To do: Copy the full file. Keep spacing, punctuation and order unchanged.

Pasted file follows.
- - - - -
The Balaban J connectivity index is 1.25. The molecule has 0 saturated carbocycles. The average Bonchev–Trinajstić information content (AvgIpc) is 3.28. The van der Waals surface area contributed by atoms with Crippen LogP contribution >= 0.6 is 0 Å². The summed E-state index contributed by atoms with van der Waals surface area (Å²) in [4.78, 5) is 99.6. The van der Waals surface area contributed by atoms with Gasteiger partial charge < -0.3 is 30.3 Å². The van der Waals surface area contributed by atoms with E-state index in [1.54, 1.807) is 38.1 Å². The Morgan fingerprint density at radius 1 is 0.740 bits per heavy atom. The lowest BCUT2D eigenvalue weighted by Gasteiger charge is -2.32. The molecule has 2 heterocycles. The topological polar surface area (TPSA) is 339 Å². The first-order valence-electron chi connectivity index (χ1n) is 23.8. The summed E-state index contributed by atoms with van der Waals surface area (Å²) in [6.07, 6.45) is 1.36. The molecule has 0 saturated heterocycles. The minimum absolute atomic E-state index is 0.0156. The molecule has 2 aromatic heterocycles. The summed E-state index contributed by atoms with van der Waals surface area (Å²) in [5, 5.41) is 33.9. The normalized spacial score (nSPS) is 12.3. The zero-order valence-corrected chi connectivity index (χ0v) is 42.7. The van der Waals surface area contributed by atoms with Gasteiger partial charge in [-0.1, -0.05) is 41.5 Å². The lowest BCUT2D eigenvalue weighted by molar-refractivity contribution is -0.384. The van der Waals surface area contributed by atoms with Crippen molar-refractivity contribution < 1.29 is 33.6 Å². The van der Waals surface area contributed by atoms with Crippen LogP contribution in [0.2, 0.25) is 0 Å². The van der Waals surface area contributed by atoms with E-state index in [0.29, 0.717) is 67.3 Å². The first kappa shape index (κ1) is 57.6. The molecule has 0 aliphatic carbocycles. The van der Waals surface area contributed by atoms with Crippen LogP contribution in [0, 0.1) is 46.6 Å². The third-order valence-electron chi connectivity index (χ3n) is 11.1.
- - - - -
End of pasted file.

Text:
The Balaban J connectivity index is 1.25. The molecule has 0 saturated carbocycles. The average Bonchev–Trinajstić information content (AvgIpc) is 3.28. The van der Waals surface area contributed by atoms with Crippen LogP contribution >= 0.6 is 0 Å². The summed E-state index contributed by atoms with van der Waals surface area (Å²) in [4.78, 5) is 99.6. The van der Waals surface area contributed by atoms with Gasteiger partial charge < -0.3 is 30.3 Å². The van der Waals surface area contributed by atoms with E-state index in [1.54, 1.807) is 38.1 Å². The Morgan fingerprint density at radius 1 is 0.740 bits per heavy atom. The lowest BCUT2D eigenvalue weighted by Gasteiger charge is -2.32. The molecule has 2 heterocycles. The topological polar surface area (TPSA) is 339 Å². The first-order valence-electron chi connectivity index (χ1n) is 23.8. The summed E-state index contributed by atoms with van der Waals surface area (Å²) in [6.07, 6.45) is 1.36. The molecule has 0 saturated heterocycles. The minimum absolute atomic E-state index is 0.0156. The molecule has 2 aromatic heterocycles. The summed E-state index contributed by atoms with van der Waals surface area (Å²) in [5, 5.41) is 33.9. The normalized spacial score (nSPS) is 12.3. The zero-order valence-corrected chi connectivity index (χ0v) is 42.7. The van der Waals surface area contributed by atoms with Gasteiger partial charge in [-0.1, -0.05) is 41.5 Å². The lowest BCUT2D eigenvalue weighted by molar-refractivity contribution is -0.384. The van der Waals surface area contributed by atoms with Crippen molar-refractivity contribution < 1.29 is 33.6 Å². The van der Waals surface area contributed by atoms with Crippen LogP contribution in [0.2, 0.25) is 0 Å². The van der Waals surface area contributed by atoms with E-state index in [0.29, 0.717) is 67.3 Å². The first kappa shape index (κ1) is 57.6. The molecule has 0 aliphatic carbocycles. The van der Waals surface area contributed by atoms with Crippen LogP contribution in [0, 0.1) is 46.6 Å². The third-order valence-electron chi connectivity index (χ3n) is 11.1.